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Has Health IT Adoption Improved Patient Outcomes?


A new literature review published in the Journal of Medical Internet Research suggests that it has.

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It had been a few years since the last systematic literature review of the effect health information technology (HIT) has on patient outcomes, and much has changed since. The Health Information Technology for Economic and Clinical Health (HITECH) Act of 2009 encouraged widespread electronic health record (EHR) adoption, vaulting them to near-ubiquity.

A pair of researchers from Texas State University’s School of Health Administration set out to answer a worthy question: Has HIT like EHRs, decision support, and monitoring programs had a positive impact on medical outcomes since HITECH’s passage? Their review, published recently in the Journal of Medical Internet Research, indicated that it has.

They whittled a pool of over 3,000 relevant studies found on Cumulative Index of Nursing and Allied Health Literature (CINAHL) and PubMed down to a core focus of 37. They molded their criteria to match those of 2 previous reviews, published in 2011 and 2006 respectively.

A dozen categories of technology were identified: web-based interventions like monitoring or chronic condition programs, telemedicine technology, and clinical decision support systems were among the most frequently-appearing.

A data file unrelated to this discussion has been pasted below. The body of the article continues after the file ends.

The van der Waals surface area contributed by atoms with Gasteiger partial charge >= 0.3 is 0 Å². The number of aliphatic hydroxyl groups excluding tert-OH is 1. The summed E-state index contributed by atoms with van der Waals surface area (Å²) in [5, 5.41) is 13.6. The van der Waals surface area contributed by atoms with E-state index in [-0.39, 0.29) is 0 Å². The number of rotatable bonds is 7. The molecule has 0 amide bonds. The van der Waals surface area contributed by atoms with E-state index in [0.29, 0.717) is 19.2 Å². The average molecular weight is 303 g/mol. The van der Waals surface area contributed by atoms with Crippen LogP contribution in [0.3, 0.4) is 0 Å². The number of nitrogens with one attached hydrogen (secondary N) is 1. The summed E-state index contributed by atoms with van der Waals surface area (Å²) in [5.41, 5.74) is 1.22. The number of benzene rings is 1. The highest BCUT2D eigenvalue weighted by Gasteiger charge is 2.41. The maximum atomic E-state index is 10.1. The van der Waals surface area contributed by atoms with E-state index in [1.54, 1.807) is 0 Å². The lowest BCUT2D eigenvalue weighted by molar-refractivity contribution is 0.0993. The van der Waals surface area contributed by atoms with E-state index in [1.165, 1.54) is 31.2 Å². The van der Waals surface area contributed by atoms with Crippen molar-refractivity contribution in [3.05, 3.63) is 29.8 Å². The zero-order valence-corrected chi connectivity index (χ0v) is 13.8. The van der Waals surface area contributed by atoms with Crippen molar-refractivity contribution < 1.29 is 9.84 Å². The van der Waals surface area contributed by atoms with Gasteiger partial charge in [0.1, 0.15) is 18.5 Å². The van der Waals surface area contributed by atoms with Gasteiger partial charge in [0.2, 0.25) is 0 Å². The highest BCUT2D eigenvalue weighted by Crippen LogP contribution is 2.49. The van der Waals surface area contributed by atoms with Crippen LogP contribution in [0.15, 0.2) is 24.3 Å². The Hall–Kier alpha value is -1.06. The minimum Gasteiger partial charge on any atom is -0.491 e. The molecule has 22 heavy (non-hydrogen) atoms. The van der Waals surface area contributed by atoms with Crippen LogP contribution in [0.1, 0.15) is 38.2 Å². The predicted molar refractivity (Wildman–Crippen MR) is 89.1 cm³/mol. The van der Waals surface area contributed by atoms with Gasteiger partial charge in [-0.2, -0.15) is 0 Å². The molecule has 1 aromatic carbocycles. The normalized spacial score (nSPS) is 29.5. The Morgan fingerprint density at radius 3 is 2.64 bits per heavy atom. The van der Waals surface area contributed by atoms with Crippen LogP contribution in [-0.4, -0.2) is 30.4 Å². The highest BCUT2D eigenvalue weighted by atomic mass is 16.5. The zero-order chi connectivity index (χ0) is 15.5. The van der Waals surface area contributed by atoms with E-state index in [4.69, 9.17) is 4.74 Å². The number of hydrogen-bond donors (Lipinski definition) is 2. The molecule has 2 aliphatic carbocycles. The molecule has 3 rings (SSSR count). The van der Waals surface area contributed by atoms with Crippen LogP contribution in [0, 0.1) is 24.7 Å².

Over 80% of the studies included showed some form of benefit in 1 of many physical, psychological, or quality-of-life areas. Although often grouped as administrative efficiencies, the researchers chose to count metrics like length of stay and readmission rates as positive patient outcomes, given that they typically indicate improved care.

The other fifth (19%) of studies showed no statistical improvements, but the pair confidently wrote that, “We accept our hypothesis and reject the null. There is a positive association between the adoption of HIT and medical outcomes.” They did, however, note that, “the diversity in types of medical outcomes examined and the uniqueness of each sample studied,” limits generalizability.

The previous studies that the work was based on also showed overwhelmingly positive outcomes from HIT, but the new review diverged in that it did not identify any reports of negative outcomes. A continuing positive trend, they wrote, was an increased emphasis on new patient-focused technologies (like telemedicine and web-based support programs).

Research on the effects of health information exchange (HIE) technology, on the other hand, was found lacking. More studies in the future will be needed to identify what outcomes are associated with its use, the authors wrote.

“Providers who leverage HIT to improve medical outcomes can position themselves for sustainability in the future,” the Texas State duo concluded. “This will be especially true as the industry establishes new and innovative ways to integrate technological advances and works toward greater interoperability,” with Stage 3 of CMS’s meaningful use rules kicking into gear.

The full review, “Health Information Technology Continues to Show Positive Effect on Medical Outcomes: Systematic Review” was conducted Clemens Scott Kruse, MBA, MHA, MSIT, PhD and Amanda Beane, BA, and published online today.

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